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of 1880, he was returned to power seemed to the party at large to promise for the country such an era of peace abroad and steady progress at home as had rendered his first ministry for ever famous. It was not long before troubles and difficulties arose—some inevitable, others clearly attributable to weakness and vacillation in high places. As regards Ireland, legislation not merely of a far-reaching character, but founded on entirely novel principles, was passed. Free trade in land’ had been a Liberal principle, if ever there was one; specially favoured, moreover, by Radical reformers and eminent members and writers of the Cobden Club. State regulation of the land was the panacea of Mr. Gladstone's government for Ireland. Mr. Gladstone's vehement advocacy of the new policy differed very considerably from the weighty reasons alleged in its support by Lord Hartington. By the former the old teachings and tried principles of political economy were lightly dismissed. Only establish the new system, he declared, and the secular wrangling between landlords and tenants in Ireland would for ever cease. By the Whig leader it was urged with much truth that, as a mere matter of fact, a deadlock existed between rent-receivers and rent-payers; for the time, free contract was at an end, and some system of compulsory arbitration must take place in the interest of both, so as to provide a modus vivendi, till natural forces again came into play. Even more responsible than his Land Bill for alienating moderate men from Mr. Gladstone's following was the weakness of his administration in Ireland. The events of 1881-1882, the tyranny established by the Land League, the inability of the constituted authorities to defend the rights of law-abiding men, caused the deepest dissatisfaction amongst a large number of Liberals, who were beginning to fear that Mr. Gladstone, in accordance with the specious phrase-conciliation before coercion—was neglecting the first duty of all civilised government—the maintenance of the law. Men who knew anything of the feeling of the Liberal side of the House of Commons during the years 1881-1884 fully realised the danger to the party, as well as to the country at large, which a surrender on the part of Liberal statesmanship to Irish disaffection was bound to produce.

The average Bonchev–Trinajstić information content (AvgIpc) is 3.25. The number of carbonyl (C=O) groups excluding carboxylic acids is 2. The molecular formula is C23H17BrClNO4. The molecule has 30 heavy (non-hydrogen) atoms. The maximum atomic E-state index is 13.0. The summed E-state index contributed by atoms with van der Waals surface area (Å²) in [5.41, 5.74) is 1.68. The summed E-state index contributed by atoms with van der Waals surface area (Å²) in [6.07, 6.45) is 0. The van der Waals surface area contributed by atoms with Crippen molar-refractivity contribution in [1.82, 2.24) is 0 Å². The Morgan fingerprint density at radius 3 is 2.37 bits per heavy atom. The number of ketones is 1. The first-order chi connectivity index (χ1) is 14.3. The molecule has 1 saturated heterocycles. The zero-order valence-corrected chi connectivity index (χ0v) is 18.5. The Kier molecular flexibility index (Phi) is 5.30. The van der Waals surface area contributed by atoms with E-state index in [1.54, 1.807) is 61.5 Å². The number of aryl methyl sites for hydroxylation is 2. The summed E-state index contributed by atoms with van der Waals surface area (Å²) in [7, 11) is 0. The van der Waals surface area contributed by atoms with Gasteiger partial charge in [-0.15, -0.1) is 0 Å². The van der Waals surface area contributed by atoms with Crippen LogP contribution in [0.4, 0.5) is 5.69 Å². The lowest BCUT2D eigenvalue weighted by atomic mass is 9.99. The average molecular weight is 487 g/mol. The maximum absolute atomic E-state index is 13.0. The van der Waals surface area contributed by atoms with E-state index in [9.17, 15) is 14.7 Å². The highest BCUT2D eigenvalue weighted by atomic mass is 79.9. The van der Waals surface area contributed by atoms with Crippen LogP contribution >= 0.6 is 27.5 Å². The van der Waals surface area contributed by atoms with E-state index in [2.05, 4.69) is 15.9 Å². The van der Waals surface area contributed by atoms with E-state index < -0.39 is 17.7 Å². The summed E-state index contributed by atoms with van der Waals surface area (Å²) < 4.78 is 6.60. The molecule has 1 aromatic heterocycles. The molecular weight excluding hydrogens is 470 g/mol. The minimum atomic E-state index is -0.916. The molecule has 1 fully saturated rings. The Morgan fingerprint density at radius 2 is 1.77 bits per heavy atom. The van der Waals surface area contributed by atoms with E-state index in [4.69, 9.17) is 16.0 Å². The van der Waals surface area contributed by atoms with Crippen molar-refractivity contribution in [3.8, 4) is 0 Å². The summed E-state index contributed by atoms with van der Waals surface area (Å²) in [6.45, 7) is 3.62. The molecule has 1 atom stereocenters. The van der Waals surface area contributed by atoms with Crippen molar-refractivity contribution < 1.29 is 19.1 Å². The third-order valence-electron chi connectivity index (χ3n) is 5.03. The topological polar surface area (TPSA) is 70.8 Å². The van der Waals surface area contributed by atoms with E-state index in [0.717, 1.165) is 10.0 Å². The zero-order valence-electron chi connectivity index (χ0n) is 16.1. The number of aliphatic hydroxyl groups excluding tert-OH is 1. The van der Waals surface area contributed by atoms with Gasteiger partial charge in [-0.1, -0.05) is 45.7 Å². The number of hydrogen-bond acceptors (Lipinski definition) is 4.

The Review from early days had shared these fears. It would tolerate no combination with those who were avowedly aiming at the disintegration of the kingdom, and who, in the meantime, were arrogating to themselves in Ireland

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an authority superior to the law. In 1886 the final crisis came. The General Election was no sooner over than Mr. Gladstone made known his conversion to the project long advocated by Mr. Parnell of establishing a separate Parliament and Government in Ireland. This policy, which he had hitherto denounced, he now declared to be the fundamental principle of the Liberal party; and he called upon all Liberals, notwithstanding their recent utterances to the contrary at the General Election, to declare for Home Rule! A new position was thus created, which those who had long advocated the cause of Liberalism had to face. Lord Hartington was a Liberal, so were John Bright, Sir Henry James, Lord Selborne, Mr. Peter Rylands, and many others in both Houses of Parliament and in the country, who had spent their energies for many years in the service of the party. The Review was the oldest and most constant Liberal of them all; but it had always maintained in political controversy that party should be based on fundamental principles, not on mere personal allegiance to leaders, however eminent. In former days its relations had become strained with a far truer exponent of Liberalism than Mr. Gladstone-viz., with Lord John Russell, who in 1857 had thought it his duty to combine with the Conservative party against the Liberal ministry of Lord Palmerston. An article in the Review, written by Mr. Lowe, then Vice-President of the Board of Trade, far too much, it must be owned, in the spirit of an official subordinate, whose place had been in danger, savagely attacked Lord John. The latter's friends brought the matter before Mr. Thomas Longman, the son and successor of the original publisher of the Review, complaining that the article was inconsistent with its Whig character. He thought it right to intimate to Lord John his regret for the personal attack that had been made upon him; for great had been the wrath of the Whig statesman that he, the embodiment of true Whiggism, should have been censured by a Review which wore